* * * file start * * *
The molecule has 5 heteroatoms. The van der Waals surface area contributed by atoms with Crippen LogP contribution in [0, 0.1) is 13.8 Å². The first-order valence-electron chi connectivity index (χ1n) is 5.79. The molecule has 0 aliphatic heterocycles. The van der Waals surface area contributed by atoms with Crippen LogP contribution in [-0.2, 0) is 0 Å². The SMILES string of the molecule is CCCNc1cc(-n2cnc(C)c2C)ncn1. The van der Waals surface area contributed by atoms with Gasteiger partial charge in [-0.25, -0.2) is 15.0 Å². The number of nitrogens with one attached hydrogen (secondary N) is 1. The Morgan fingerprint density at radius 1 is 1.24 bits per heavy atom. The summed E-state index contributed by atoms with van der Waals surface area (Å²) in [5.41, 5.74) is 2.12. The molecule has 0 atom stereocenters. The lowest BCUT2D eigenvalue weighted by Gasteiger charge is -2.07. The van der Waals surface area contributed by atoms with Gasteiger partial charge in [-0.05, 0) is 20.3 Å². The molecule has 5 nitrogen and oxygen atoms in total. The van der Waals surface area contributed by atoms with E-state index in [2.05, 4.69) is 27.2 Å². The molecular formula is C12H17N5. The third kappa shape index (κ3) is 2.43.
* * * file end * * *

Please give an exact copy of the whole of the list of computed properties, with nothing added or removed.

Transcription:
The molecule has 5 heteroatoms. The van der Waals surface area contributed by atoms with Crippen LogP contribution in [0, 0.1) is 13.8 Å². The first-order valence-electron chi connectivity index (χ1n) is 5.79. The molecule has 0 aliphatic heterocycles. The van der Waals surface area contributed by atoms with Crippen LogP contribution in [-0.2, 0) is 0 Å². The SMILES string of the molecule is CCCNc1cc(-n2cnc(C)c2C)ncn1. The van der Waals surface area contributed by atoms with Gasteiger partial charge in [-0.25, -0.2) is 15.0 Å². The number of nitrogens with one attached hydrogen (secondary N) is 1. The Morgan fingerprint density at radius 1 is 1.24 bits per heavy atom. The summed E-state index contributed by atoms with van der Waals surface area (Å²) in [5.41, 5.74) is 2.12. The molecule has 0 atom stereocenters. The lowest BCUT2D eigenvalue weighted by Gasteiger charge is -2.07. The van der Waals surface area contributed by atoms with Gasteiger partial charge in [-0.05, 0) is 20.3 Å². The molecule has 5 nitrogen and oxygen atoms in total. The van der Waals surface area contributed by atoms with E-state index in [2.05, 4.69) is 27.2 Å². The molecular formula is C12H17N5. The third kappa shape index (κ3) is 2.43.